Is it worth the trouble to paint a ceiling? My partner thinks it will look great and I am afraid it will pull the ceiling lower. Help.
For those who find decorating a challenge, it’s only fair to let ceilings be white, no discussion required, it works with everything. And this is true. But if you are going to ramp up your enthusiasm enough to pick wall colours, there is fun to be had by looking up and visualizing a variation of what is a safe and rather bland choice for the ceiling. Think of the ceiling as the fifth wall in your room and discover what a transformation some embellishment can do.
Paint in some character
No need to jump into the deep end right away. Start in the bedroom. If you have decided on blue for the walls, a favourite shade that is reminiscent of sky and sea, peaceful and calm, for the ceiling, choose a pastel tint of that blue. The bedroom is now an aerie, a nest sitting high above the daily bustle. By including the ceiling in your colour design you make a room feeling more intimate. Try it in a den or dining room when you are looking for a cozy, comfortable atmosphere.
In a child’s room, dare to be more inventive. The nursery shown here features a striking combination of colours. Rhododendron and Peachy Keen, both from Benjamin Moore, are saturated shades that are full of life. The white upper walls cool down the effect, and although there is plenty of pattern in the striped carpet and oversized chevron-like ceiling design, the room doesn’t overwhelm. It’s playful. Painting a design like this on a ceiling takes preparation. Measure and draw a sample on paper. Colour in your sample and use this as a template for the ceiling. Then mark off the sections on a primed ceiling with pencil and use painter’s tape to map out one colour. Paint one colour, remove tape and let dry. Tape again on the other side of the pencil lines to keep a clean edge when applying the second colour.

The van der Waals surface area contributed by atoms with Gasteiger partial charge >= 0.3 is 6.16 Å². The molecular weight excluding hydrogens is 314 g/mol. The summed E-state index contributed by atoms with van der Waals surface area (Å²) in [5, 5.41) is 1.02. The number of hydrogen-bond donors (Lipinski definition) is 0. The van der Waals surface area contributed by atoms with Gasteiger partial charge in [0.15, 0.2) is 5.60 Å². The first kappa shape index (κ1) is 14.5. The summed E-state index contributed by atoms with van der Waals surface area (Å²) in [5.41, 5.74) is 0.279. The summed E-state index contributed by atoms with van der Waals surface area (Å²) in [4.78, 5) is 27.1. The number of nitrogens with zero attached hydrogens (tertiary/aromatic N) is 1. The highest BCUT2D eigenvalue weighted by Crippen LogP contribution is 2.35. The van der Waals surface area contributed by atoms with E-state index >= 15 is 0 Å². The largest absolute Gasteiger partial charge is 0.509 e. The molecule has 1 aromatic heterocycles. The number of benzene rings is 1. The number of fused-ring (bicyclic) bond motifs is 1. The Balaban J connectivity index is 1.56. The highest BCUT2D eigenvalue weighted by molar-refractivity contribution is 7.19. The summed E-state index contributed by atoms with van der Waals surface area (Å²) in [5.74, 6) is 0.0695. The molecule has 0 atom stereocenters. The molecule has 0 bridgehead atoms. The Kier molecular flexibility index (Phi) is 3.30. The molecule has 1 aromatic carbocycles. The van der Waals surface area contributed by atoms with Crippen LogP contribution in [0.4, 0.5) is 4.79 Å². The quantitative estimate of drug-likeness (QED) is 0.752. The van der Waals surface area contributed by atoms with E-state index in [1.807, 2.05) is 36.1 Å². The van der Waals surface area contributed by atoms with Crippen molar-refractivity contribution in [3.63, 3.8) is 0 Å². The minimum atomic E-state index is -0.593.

Beams and wallpaper
There are many more options for changing the appearance of a ceiling. Build in architectural detail and dimension by adding beams, battens, latticework, moldings or medallions. In older homes that boast high ceilings, these additions elevate the room’s style. It’s one more surface upon which to show off colour and design. In lofts and contemporary open space designs, beams contribute movement to an otherwise large flat surface. Beams can take on many faces, from rustic weathered wood to metallic finishes or covered in a sleek coat of glossy white paint. The space between the beams can be left in its natural state or painted a complementary colour. Why not use wallpaper such as grass cloth as an interesting contrast? Here, a welcoming living room is filled with natural materials – fabric designs and window shades, Benjamin Moore’s Pleasant Valley paint and grass cloth between the white ceiling beams bring the outside in no matter what the season.
A decorated ceiling can accentuate the atmosphere you are planning. For a farmhouse kitchen or a period-style den look for pressed metal ceiling tiles. They can cover up ceiling flaws but do so much more. Metal panels are stamped in an embossing machine, then attached to plywood or a composite base. Choose a stainless steel or bronze finish, or paint.
Now that you are looking up, what are you going to try on your ceiling? Let me know; I love to hear from our readers.